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Terrorism

Mahan Air advances Iran's global interests

By Sina Farhadi

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A Mahan Air carrier sits on the tarmac after landing at Sanaa International Airport in Yemen in this file photo from March 1st, 2015. [Mohammed Huwais/AFP]

Sanctioned Iranian carrier Mahan Air is once more embroiled in questionable activity on behalf of the Iranian regime, with multiple recent flights to Venezuela supporting efforts to prop up the two US adversaries, experts told Diyaruna.

Iran's efforts to export gasoline and other petroleum products to Venezuela have made headlines in recent weeks, as five Iranian tankers transporting gasoline and oil derivatives made their way to Venezuela's main oil refinery.

Meanwhile, Mahan Air has been transporting supplies to Venezuela, which is under US sanctions and on the brink of economic collapse.

Venezuela has sought help from Iran to rebuild its crumbling oil facilities, while Iran, also under US sanctions, is not able to sell enough oil in cash, and hopes to make up for this by receiving payment in gold from Venezuela.

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In a November speech, IRGC commander Brig. Gen. Nusratullah Hosseinipour admitted the Quds Force had used Mahan Air planes to move troops. [Photo via 19 Aban]

Mahan Air, which is blacklisted by the US, has been accused of collaborating with the Islamic Revolutionary Guard Corps (IRGC) and its Quds Force.

Experts who spoke with Diyaruna said they believe that an investigation into Mahan Air's global activities could offer a deeper picture of the destabilising activities of the IRGC worldwide, and reveal in more detail its mafia-like nature.

Military co-operation with IRGC

"Mahan Air is tied to all unusual behaviour of the IRGC and Iran's expansionism in the region and the world," political activist Ahmad Gilani told Diyaruna.

The carrier's military co-operation with the IRGC was initially flagged by the US, but Iranian officials denied there had been any such co-operation, Gilani said.

In a November speech, however, IRGC commander Brig. Gen. Nusratullah Hosseinipour admitted the Quds Force had used Mahan planes to move troops.

It now seems the Iranian regime is making the carrier's role public, Gilani said, observing that "from Yemen to Syria and China, and today Venezuela, Mahan Air is everywhere".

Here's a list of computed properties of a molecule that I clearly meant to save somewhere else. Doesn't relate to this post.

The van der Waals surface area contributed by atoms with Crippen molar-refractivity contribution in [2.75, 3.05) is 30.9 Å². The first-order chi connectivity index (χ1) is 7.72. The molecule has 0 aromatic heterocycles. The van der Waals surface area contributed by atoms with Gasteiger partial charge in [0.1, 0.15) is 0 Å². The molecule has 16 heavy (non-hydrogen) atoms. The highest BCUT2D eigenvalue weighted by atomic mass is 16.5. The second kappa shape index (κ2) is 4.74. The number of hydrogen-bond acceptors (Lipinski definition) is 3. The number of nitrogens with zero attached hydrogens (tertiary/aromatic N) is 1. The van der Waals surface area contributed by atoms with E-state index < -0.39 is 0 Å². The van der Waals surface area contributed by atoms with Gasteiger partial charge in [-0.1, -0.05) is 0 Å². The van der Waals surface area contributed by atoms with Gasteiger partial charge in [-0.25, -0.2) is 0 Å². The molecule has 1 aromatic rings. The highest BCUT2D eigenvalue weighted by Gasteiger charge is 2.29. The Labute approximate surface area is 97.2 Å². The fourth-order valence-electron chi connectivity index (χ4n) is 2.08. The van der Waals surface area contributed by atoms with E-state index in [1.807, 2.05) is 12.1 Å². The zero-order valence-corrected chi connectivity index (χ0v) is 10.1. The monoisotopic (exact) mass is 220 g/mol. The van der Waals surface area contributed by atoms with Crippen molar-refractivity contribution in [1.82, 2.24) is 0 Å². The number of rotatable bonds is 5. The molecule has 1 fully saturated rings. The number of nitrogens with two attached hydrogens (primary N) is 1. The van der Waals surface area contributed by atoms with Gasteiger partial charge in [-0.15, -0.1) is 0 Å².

Mahan's planes carried military equipment to Yemen on multiple occasions, he said, "and even once, despite threats from Saudi forces, they nearly landed at Sanaa airport" before they were ultimately forced to turn around.

The carrier's actions suggest it "is not an ordinary passenger airliner and is in fact part of a military entity that uses passengers as a human shield for military purposes", he added.

And in keeping with the modus operandi of all mafia-like groups, Mahan Air will not take risks without profit, Gilani said.

"Case in point: A Mahan Air route between Tehran and Caracas was set to launch under [former Iranian president Mahmoud] Ahmadinejad, who believed flights to Caracas would allow access to the 'backyard' of the US," he said.

But Mahan Air would only agree to fly this route if it could obtain flight permits to China and Lebanon, and after just one flight, "all flights to Caracas were suspended on the heels of a financial dispute with the Ministry of Industry".

Mahan Air will not take any risks until its invoices, which are multiple times the normal rate, are paid, Gilani said, noting that "these invoices will be deposited in the pockets of the IRGC commanders".

Iran is in deep financial trouble

The fact that Mahan Air is arranging flights to Venezuela to bring gold to Iran proves that Iran's project to circumvent US sanctions in Asia is in serious trouble, economic expert Behzad Gonabadi told Diyaruna.

This indicates Tehran cannot receive cash even from Asian countries, as a consequence of the ongoing sanctions, he said.

Gonabadi said it is unclear why Mahan Air has resumed flights to Venezuela, when there is not enough passenger traffic to make it profitable, but suggested that this may be due to its dire need for cash.

Likewise, "Iran's deep need for cash is the top reason behind the regime taking such a risk", he said.

These flights are part of an IRGC Quds Force operation to circumvent sanctions, Gonabadi added, noting that "there is no difference between these flights and what happened before in Syria and Yemen or even China".

"Behind all this is a dangerous terrorist militia mafia that is making huge profits from insecurity and instability in the world," he said.

US sanctions have led to a rapid decline in the Iranian government's cash resources, he added, so the regime is "moving gold so that there would be no trace of cash flow left by the Quds Force".

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